Johann Heinrich Ramberg (1763-1840)

"Johann Heinrich (a.k.a. John Henry) Ramberg (22 July 1763 – 6 July 1840) was a German painter and printmaker.

Ramberg was born at Hanover to a father who fostered his artistic talent. He first showed his talent by drawings of scenes in the Harz Mountains. These became known to George III, king of England, his sovereign, since he was also Elector of Hanover. In 1781 he was introduced to George III and made "many humorous sketches and caricatures" for him. George induced Ramberg to go to London, where he provided support. Ramberg may have been a student of Joshua Reynolds and Francesco Bartolozzi; in November 1781, he studied with Benjamin West at the Royal Academy Schools. In 1782 he began exhibiting at the Royal Academy and in 1784 he was awarded a silver medal for his life drawing. In 1784 Ramberg drew the exhibition itself, showing Reynolds and the Prince of Wales, as well as several other pieces. According to the Oxford Dictionary of National Biography, "[t]hese works are of interest to historians for their record of exhibitions in the Great Room of the Royal Academy in the late eighteenth century."" - ( 29.10.2019)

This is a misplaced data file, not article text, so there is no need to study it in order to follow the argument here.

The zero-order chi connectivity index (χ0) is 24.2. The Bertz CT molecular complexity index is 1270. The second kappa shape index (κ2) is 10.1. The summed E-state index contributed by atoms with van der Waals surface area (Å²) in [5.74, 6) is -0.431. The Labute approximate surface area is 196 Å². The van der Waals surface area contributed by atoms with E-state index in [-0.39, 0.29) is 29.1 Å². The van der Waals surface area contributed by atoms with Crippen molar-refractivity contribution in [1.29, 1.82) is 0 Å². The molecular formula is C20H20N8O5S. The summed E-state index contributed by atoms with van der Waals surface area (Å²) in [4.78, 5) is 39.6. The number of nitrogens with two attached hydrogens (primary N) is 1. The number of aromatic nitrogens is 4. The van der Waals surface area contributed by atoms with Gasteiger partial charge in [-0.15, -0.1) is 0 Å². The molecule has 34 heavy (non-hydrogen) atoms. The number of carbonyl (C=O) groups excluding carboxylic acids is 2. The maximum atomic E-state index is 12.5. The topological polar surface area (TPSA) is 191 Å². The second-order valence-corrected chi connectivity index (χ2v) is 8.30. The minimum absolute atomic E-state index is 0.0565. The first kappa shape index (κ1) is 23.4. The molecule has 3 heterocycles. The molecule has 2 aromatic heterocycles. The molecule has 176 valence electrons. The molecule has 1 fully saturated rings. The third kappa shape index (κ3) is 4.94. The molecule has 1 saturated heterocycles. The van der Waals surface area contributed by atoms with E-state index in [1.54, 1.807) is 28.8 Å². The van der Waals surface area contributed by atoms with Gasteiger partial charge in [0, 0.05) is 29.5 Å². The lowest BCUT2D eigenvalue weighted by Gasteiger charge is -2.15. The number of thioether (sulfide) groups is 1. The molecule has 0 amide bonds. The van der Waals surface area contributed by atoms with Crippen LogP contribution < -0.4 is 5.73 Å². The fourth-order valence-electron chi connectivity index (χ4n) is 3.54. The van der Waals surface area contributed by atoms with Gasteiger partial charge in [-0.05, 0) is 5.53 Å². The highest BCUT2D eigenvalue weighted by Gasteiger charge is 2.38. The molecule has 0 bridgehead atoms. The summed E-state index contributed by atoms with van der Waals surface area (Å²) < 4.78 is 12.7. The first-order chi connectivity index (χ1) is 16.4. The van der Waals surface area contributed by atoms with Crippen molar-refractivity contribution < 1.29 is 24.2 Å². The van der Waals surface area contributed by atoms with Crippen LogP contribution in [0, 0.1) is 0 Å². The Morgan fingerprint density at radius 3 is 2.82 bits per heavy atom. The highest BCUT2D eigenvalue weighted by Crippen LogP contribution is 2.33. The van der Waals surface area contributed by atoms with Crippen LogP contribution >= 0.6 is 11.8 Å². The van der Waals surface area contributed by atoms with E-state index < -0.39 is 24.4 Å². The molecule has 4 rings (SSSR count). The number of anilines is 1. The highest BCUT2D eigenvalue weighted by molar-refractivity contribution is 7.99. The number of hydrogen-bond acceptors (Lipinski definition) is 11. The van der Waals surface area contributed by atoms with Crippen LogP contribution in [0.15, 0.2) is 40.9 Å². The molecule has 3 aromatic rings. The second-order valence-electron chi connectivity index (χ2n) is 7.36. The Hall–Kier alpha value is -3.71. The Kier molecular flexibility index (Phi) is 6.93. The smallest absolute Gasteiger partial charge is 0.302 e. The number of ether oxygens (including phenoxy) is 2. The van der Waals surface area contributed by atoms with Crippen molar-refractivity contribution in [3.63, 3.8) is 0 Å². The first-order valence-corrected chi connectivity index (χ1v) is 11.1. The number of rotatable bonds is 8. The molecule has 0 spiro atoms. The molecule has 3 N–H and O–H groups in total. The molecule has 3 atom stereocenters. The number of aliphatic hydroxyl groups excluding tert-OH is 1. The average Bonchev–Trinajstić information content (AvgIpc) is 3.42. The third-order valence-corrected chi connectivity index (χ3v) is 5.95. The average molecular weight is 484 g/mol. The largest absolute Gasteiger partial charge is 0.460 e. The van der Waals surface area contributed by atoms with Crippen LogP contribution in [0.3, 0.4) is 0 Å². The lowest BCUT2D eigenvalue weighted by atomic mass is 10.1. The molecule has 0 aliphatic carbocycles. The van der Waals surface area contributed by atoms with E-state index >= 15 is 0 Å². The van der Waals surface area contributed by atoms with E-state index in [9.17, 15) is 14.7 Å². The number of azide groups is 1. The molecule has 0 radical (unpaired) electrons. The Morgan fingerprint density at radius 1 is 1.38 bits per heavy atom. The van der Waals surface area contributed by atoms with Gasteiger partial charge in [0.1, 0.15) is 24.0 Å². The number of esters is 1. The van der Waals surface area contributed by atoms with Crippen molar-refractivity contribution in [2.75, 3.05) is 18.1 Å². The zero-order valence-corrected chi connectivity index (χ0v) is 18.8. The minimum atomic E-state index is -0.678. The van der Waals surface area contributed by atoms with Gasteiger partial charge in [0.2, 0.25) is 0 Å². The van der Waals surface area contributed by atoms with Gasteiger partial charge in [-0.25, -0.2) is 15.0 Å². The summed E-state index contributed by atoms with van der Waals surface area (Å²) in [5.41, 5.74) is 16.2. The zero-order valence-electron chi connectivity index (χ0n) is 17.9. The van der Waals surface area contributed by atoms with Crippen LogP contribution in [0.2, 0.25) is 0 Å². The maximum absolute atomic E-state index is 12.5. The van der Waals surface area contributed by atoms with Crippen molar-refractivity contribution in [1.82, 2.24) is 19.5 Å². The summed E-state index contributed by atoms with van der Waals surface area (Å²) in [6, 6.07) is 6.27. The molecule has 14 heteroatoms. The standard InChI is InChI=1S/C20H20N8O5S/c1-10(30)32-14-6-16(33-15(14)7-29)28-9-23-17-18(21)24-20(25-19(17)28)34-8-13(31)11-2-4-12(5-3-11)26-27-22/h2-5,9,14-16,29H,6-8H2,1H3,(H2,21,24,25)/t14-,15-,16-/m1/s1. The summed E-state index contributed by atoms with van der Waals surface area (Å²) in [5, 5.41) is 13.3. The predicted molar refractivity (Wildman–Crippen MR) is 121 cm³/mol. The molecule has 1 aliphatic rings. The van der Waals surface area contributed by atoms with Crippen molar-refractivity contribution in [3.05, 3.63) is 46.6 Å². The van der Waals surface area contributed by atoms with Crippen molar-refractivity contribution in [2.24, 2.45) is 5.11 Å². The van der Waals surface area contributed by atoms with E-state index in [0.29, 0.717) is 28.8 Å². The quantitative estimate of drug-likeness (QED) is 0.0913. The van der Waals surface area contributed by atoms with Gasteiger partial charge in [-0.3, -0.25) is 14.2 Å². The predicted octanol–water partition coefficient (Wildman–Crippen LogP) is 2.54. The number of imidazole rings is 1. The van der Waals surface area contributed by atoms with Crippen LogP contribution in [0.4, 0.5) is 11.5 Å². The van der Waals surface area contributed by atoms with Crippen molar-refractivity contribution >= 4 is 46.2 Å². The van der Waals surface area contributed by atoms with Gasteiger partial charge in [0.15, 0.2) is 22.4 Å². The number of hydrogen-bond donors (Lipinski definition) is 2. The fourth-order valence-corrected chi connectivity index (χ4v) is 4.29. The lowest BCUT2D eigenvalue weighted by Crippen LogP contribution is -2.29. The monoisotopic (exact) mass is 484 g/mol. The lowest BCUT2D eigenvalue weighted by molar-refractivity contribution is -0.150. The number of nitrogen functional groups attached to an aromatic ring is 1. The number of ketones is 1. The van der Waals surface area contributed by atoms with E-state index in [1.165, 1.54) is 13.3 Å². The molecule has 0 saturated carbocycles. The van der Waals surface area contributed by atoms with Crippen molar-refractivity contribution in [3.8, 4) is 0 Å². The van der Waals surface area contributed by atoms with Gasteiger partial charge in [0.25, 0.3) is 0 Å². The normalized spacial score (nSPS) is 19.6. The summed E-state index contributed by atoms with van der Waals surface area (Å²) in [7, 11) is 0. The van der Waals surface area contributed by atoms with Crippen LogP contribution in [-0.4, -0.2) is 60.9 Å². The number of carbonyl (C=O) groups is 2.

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Weislingen zu PferdReineke Fuchs wird geehrt"Werthers Leiden. Fünfte Szene" KlavierszeneMinerva Taschenbuchausgabe für das Jahr 1826; Jg. 18. Mit 9 Kupfern von H. RambeErwin und ElmireDie Geschichte vom Hund mit dem verbrühten Schwanz
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Created Johann Heinrich Ramberg (1763-1840)
Printing plate produced Wilhelm Jury (1763-1829)

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